- Take the long view: Even while focusing on immediate needs, remember that it will take some time for the full range of needs to emerge. Be patient in planning for disaster funding. Recovery will take a long time and funding will be needed throughout.
- Recognize there are places private philanthropy can help that government agencies might not: Private funders have opportunities to develop innovative solutions to help prevent or mitigate future disasters that the government cannot execute.
- All funders are disaster philanthropists: Even if your organization does not work in a particular geographic area or fund immediate relief efforts, you can look for ways to tie disaster funding into your existing mission. If you focus on education, health, children or vulnerable populations, disasters present prime opportunities for funding.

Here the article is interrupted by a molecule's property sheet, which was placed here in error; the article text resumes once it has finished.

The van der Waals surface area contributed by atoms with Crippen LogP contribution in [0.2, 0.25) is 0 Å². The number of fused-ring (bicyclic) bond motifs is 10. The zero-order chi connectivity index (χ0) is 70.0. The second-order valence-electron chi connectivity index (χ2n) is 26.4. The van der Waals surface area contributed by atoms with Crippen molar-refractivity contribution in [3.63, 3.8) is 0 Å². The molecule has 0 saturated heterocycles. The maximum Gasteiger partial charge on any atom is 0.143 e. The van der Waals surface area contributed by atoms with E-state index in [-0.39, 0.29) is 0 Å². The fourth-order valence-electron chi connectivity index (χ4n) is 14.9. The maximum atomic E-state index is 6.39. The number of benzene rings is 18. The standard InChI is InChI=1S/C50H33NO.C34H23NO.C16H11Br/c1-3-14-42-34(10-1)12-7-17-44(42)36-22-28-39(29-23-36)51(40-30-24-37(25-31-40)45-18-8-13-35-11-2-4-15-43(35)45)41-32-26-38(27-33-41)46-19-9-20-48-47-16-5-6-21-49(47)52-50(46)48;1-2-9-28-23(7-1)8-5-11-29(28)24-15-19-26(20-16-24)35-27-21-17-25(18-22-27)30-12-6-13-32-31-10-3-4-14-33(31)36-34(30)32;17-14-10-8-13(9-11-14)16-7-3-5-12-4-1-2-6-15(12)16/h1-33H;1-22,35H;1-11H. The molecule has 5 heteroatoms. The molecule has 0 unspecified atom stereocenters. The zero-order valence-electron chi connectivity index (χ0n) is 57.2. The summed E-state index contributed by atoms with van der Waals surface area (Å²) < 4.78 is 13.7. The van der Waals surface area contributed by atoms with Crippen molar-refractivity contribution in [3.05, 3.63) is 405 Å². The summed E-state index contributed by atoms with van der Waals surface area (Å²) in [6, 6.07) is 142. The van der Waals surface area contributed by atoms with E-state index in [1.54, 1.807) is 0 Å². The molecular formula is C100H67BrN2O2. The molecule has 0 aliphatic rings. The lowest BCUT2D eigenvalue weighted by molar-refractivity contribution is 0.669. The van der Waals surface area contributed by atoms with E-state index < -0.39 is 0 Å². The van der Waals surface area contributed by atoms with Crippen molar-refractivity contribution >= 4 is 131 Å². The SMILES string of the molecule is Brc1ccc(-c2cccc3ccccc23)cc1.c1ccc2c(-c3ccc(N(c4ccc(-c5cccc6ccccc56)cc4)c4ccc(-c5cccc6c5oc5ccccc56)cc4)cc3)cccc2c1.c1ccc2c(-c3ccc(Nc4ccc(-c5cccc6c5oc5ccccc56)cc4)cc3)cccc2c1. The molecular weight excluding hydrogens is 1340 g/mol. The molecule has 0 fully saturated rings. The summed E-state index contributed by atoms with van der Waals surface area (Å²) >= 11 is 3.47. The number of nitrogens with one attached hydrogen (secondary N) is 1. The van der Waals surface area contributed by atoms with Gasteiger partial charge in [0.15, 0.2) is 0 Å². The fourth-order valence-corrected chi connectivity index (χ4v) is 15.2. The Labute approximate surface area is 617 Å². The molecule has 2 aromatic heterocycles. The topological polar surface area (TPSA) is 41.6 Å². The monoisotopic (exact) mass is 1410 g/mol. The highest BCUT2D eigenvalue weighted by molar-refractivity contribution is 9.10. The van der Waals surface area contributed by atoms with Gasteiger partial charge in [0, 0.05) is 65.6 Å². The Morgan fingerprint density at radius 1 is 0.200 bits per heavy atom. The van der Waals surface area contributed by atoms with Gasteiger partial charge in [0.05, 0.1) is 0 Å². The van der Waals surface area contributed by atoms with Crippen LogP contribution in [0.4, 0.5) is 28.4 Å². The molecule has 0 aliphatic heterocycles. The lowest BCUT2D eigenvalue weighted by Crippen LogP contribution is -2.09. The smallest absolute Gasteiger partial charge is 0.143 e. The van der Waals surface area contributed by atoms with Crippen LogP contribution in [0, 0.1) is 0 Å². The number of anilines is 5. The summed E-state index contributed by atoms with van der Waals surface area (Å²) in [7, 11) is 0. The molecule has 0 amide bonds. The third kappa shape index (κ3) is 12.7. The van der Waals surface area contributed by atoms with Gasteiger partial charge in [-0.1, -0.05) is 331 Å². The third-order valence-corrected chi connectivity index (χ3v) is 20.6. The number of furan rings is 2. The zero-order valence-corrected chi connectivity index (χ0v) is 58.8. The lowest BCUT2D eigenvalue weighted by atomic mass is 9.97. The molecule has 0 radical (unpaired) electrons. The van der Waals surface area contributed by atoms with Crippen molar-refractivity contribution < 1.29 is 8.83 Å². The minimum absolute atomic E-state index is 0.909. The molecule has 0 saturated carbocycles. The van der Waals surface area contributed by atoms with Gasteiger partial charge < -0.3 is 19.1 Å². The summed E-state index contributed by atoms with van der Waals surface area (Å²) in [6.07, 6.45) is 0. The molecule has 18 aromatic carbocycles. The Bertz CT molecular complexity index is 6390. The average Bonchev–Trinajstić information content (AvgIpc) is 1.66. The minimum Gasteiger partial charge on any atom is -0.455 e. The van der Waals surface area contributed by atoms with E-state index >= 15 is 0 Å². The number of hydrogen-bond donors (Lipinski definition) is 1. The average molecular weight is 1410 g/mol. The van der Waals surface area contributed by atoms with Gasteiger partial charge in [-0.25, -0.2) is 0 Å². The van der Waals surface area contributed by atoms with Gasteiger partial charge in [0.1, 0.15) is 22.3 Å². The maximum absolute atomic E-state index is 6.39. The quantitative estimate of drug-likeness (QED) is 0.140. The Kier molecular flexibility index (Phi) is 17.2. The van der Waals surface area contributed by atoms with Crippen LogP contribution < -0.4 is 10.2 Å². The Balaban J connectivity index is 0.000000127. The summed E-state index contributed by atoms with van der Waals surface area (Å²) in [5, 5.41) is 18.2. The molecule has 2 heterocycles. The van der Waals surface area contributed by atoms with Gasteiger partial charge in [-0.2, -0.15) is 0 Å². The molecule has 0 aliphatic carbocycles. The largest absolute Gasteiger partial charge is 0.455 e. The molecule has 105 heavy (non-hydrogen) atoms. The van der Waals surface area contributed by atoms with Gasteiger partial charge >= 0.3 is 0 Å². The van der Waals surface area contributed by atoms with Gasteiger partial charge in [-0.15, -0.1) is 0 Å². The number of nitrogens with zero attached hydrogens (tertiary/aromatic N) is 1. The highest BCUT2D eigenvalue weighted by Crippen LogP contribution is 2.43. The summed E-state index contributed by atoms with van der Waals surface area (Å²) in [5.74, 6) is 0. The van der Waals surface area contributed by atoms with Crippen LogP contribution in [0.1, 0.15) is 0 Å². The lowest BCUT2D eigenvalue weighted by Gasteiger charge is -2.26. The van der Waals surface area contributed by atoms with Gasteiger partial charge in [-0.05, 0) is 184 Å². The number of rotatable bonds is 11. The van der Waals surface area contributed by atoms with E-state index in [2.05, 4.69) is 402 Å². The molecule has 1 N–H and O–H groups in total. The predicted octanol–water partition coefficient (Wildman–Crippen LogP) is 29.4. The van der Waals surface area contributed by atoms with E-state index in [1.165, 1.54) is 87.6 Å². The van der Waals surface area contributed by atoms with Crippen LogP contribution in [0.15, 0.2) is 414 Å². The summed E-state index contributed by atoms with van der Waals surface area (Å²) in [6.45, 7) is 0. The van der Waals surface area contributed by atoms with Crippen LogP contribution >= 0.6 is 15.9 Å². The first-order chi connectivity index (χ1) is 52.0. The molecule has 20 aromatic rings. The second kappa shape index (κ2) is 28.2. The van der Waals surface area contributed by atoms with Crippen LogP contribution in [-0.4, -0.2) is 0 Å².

- Ask the experts: If you are considering supporting an organization that is positioned to work in an affected area, do some research. CDP and InterAction can provide resources and guidance about organizations working in affected communities.
Flooding is our nation’s most common natural disaster. Regardless of whether a lake, river or ocean is actually in view, everyone is at some risk of flooding. Flash floods, tropical storms, increased urbanization and the failing of infrastructure such as dams and levees all play a part — and cause millions (sometimes billions) of dollars in damage across the U.S. each year.
There is no universally accepted definition for the term “Indigenous.” According to the UN, the best approach is to identify rather than define Indigenous peoples. Indigenous peoples are everywhere. There are more than 476 million Indigenous peoples across 90 countries representing 5,000 different cultures. Indigenous peoples are often disproportionately impacted by disasters.
Is your community prepared for a disaster?
Explore the Disaster Playbook